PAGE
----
January 31, 2019

Why does water give a permeating sense of calm?

Gini Dickinson, 24

Be it the trickle of a stream, the raging currents of a river, or the lapping waves of a loch, it is undoubtable the sense of calm people feel near water. Water for me is mesmerising, it’s intensity and strength, or serenity and tranquillity, the way light touches waves creating molten metallic shapes, the soft gleaming surface and deep hidden depths. Water captivates and soothes me. Living in the Southern Hebrides, on the Isle of Jura, surrounded by water, we are at the mercy of the waves, and the wind decides when we can come and when we go. In a storm, the mainland disappears from view and all we can see is sea and sky, although this cuts us off from the rest of the country it brings our small community closer together. Comforted by the inevitable return to calm.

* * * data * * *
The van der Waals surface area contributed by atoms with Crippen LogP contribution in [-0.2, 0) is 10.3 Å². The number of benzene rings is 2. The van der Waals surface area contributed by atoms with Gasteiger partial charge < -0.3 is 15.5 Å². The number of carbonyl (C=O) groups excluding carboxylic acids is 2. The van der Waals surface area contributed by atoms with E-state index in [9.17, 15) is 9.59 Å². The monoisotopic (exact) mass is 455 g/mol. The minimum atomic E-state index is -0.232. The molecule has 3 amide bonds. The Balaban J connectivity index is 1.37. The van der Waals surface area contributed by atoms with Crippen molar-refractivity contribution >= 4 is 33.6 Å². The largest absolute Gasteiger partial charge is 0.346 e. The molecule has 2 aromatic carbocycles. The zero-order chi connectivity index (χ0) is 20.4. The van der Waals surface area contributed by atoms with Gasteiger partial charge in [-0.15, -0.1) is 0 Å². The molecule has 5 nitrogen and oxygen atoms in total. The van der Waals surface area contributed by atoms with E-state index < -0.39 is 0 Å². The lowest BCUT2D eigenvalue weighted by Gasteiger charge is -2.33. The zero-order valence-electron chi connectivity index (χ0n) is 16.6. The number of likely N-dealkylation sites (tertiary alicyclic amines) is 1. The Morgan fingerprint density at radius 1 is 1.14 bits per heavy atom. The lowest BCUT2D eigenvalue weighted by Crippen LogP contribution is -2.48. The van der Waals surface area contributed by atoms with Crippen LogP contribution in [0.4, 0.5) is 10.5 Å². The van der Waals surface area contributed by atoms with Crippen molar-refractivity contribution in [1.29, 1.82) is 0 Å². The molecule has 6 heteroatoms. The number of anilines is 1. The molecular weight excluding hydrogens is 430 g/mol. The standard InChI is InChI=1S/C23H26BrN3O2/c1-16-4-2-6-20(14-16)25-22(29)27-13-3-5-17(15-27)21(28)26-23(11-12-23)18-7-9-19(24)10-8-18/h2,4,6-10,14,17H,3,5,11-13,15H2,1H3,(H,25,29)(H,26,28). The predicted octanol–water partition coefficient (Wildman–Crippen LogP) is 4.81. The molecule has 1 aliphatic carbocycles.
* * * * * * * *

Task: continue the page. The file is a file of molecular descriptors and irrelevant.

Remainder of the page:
It’s that permeating sense of calm that took me from inner city to living at the very edge of the continent, and one of the last true wildernesses in the United Kingdom. Here, surrounded by water, peacefulness seeps into my body, calming the soul and is released through camera, brush, or needle.

1885

Sunrise Water
Photograph, printed on aluminium
39 x 21.5 cm

www.ginidickinson.com
Facebook and Instagram: @ginibeanifairy

Artist, Gini Dickinson, moved from London to Scotland early 2018. Having visited Jura a few years go she felt drawn back, the rugged hillside and of course, the mysterious waters, had taken hold of her practice, bringing with them the challenge of harnessing their energy. Since returning she has found ways in photography, painting and embroidery to represent separate elements of the ‘wild island’. Spending a lot of time outdoors she has connected to these fierce subjects and found some synchronicity with them.